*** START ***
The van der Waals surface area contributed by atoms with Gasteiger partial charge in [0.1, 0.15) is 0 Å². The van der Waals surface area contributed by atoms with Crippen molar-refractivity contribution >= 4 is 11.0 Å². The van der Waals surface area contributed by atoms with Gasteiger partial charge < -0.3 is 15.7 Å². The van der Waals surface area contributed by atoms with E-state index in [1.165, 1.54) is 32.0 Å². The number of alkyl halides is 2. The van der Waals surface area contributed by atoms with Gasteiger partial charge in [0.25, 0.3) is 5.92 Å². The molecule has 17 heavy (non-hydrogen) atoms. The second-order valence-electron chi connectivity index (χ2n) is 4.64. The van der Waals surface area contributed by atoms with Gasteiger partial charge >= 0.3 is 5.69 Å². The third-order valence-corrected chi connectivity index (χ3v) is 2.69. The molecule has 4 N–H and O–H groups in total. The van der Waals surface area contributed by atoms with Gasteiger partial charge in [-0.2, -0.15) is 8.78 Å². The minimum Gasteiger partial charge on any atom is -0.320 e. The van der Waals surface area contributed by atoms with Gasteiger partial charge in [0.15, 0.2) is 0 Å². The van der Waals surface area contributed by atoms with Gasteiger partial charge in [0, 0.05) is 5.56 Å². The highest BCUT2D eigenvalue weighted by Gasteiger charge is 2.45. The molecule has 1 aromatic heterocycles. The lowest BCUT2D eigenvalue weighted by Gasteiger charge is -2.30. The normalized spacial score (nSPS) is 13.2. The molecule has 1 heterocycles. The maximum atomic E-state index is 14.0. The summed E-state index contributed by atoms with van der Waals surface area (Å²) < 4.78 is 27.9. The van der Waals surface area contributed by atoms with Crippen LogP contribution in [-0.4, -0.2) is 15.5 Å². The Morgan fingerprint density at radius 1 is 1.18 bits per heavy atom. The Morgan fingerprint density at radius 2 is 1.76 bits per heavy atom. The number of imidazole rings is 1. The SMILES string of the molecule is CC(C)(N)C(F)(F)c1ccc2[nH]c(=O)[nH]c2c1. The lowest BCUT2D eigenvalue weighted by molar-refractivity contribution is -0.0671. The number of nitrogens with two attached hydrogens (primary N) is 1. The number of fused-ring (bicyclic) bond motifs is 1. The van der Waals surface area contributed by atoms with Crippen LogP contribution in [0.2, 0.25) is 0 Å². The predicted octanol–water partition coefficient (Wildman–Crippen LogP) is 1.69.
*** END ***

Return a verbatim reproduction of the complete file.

The van der Waals surface area contributed by atoms with Gasteiger partial charge in [0.1, 0.15) is 0 Å². The van der Waals surface area contributed by atoms with Crippen molar-refractivity contribution >= 4 is 11.0 Å². The van der Waals surface area contributed by atoms with Gasteiger partial charge < -0.3 is 15.7 Å². The van der Waals surface area contributed by atoms with E-state index in [1.165, 1.54) is 32.0 Å². The number of alkyl halides is 2. The van der Waals surface area contributed by atoms with Gasteiger partial charge in [0.25, 0.3) is 5.92 Å². The molecule has 17 heavy (non-hydrogen) atoms. The second-order valence-electron chi connectivity index (χ2n) is 4.64. The van der Waals surface area contributed by atoms with Gasteiger partial charge >= 0.3 is 5.69 Å². The third-order valence-corrected chi connectivity index (χ3v) is 2.69. The molecule has 4 N–H and O–H groups in total. The van der Waals surface area contributed by atoms with Gasteiger partial charge in [-0.2, -0.15) is 8.78 Å². The minimum Gasteiger partial charge on any atom is -0.320 e. The van der Waals surface area contributed by atoms with Gasteiger partial charge in [0.15, 0.2) is 0 Å². The van der Waals surface area contributed by atoms with Gasteiger partial charge in [0, 0.05) is 5.56 Å². The highest BCUT2D eigenvalue weighted by Gasteiger charge is 2.45. The molecule has 1 aromatic heterocycles. The lowest BCUT2D eigenvalue weighted by Gasteiger charge is -2.30. The normalized spacial score (nSPS) is 13.2. The molecule has 1 heterocycles. The maximum atomic E-state index is 14.0. The summed E-state index contributed by atoms with van der Waals surface area (Å²) < 4.78 is 27.9. The van der Waals surface area contributed by atoms with Crippen LogP contribution in [-0.4, -0.2) is 15.5 Å². The Morgan fingerprint density at radius 1 is 1.18 bits per heavy atom. The Morgan fingerprint density at radius 2 is 1.76 bits per heavy atom. The number of imidazole rings is 1. The SMILES string of the molecule is CC(C)(N)C(F)(F)c1ccc2[nH]c(=O)[nH]c2c1. The lowest BCUT2D eigenvalue weighted by molar-refractivity contribution is -0.0671. The number of nitrogens with two attached hydrogens (primary N) is 1. The number of fused-ring (bicyclic) bond motifs is 1. The van der Waals surface area contributed by atoms with Crippen LogP contribution in [0.2, 0.25) is 0 Å². The predicted octanol–water partition coefficient (Wildman–Crippen LogP) is 1.69.